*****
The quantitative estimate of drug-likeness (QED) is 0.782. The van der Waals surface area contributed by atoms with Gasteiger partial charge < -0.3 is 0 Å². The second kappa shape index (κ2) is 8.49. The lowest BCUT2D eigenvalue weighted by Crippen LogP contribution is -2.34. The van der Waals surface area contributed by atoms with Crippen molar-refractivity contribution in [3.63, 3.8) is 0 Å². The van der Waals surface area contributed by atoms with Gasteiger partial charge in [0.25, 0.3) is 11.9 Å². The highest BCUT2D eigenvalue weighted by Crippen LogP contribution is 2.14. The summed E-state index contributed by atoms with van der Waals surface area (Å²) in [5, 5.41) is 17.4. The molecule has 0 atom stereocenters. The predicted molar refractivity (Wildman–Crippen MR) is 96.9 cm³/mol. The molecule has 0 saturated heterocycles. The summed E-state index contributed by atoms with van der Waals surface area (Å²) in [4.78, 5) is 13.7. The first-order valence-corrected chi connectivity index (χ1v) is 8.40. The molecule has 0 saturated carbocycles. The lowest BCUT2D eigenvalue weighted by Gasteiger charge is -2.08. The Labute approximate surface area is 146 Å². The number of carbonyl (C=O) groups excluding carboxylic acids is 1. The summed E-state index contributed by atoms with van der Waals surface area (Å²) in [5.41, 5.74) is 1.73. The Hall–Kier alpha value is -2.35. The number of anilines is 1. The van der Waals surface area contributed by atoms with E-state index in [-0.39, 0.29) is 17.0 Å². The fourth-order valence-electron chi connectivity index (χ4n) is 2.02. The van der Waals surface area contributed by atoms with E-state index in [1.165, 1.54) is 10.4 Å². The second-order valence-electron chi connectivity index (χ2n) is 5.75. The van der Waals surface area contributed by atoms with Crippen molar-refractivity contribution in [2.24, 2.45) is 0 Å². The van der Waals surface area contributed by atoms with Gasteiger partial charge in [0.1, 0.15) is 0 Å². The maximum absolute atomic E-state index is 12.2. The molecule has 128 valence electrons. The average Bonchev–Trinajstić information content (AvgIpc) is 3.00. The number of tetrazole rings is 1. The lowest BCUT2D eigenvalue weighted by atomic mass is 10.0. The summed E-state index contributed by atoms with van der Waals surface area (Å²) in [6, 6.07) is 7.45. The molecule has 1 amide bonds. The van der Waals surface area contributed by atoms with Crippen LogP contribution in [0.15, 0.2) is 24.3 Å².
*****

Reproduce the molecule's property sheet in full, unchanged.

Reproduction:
The quantitative estimate of drug-likeness (QED) is 0.782. The van der Waals surface area contributed by atoms with Gasteiger partial charge < -0.3 is 0 Å². The second kappa shape index (κ2) is 8.49. The lowest BCUT2D eigenvalue weighted by Crippen LogP contribution is -2.34. The van der Waals surface area contributed by atoms with Crippen molar-refractivity contribution in [3.63, 3.8) is 0 Å². The van der Waals surface area contributed by atoms with Gasteiger partial charge in [0.25, 0.3) is 11.9 Å². The highest BCUT2D eigenvalue weighted by Crippen LogP contribution is 2.14. The summed E-state index contributed by atoms with van der Waals surface area (Å²) in [5, 5.41) is 17.4. The molecule has 0 atom stereocenters. The predicted molar refractivity (Wildman–Crippen MR) is 96.9 cm³/mol. The molecule has 0 saturated heterocycles. The summed E-state index contributed by atoms with van der Waals surface area (Å²) in [4.78, 5) is 13.7. The first-order valence-corrected chi connectivity index (χ1v) is 8.40. The molecule has 0 saturated carbocycles. The lowest BCUT2D eigenvalue weighted by Gasteiger charge is -2.08. The Labute approximate surface area is 146 Å². The number of carbonyl (C=O) groups excluding carboxylic acids is 1. The summed E-state index contributed by atoms with van der Waals surface area (Å²) in [5.41, 5.74) is 1.73. The Hall–Kier alpha value is -2.35. The number of anilines is 1. The van der Waals surface area contributed by atoms with E-state index in [-0.39, 0.29) is 17.0 Å². The fourth-order valence-electron chi connectivity index (χ4n) is 2.02. The van der Waals surface area contributed by atoms with E-state index in [1.165, 1.54) is 10.4 Å². The second-order valence-electron chi connectivity index (χ2n) is 5.75. The van der Waals surface area contributed by atoms with Crippen molar-refractivity contribution in [2.24, 2.45) is 0 Å². The van der Waals surface area contributed by atoms with Gasteiger partial charge in [0.1, 0.15) is 0 Å². The maximum absolute atomic E-state index is 12.2. The molecule has 128 valence electrons. The average Bonchev–Trinajstić information content (AvgIpc) is 3.00. The number of tetrazole rings is 1. The lowest BCUT2D eigenvalue weighted by atomic mass is 10.0. The summed E-state index contributed by atoms with van der Waals surface area (Å²) in [6, 6.07) is 7.45. The molecule has 1 amide bonds. The van der Waals surface area contributed by atoms with Crippen LogP contribution in [0.15, 0.2) is 24.3 Å².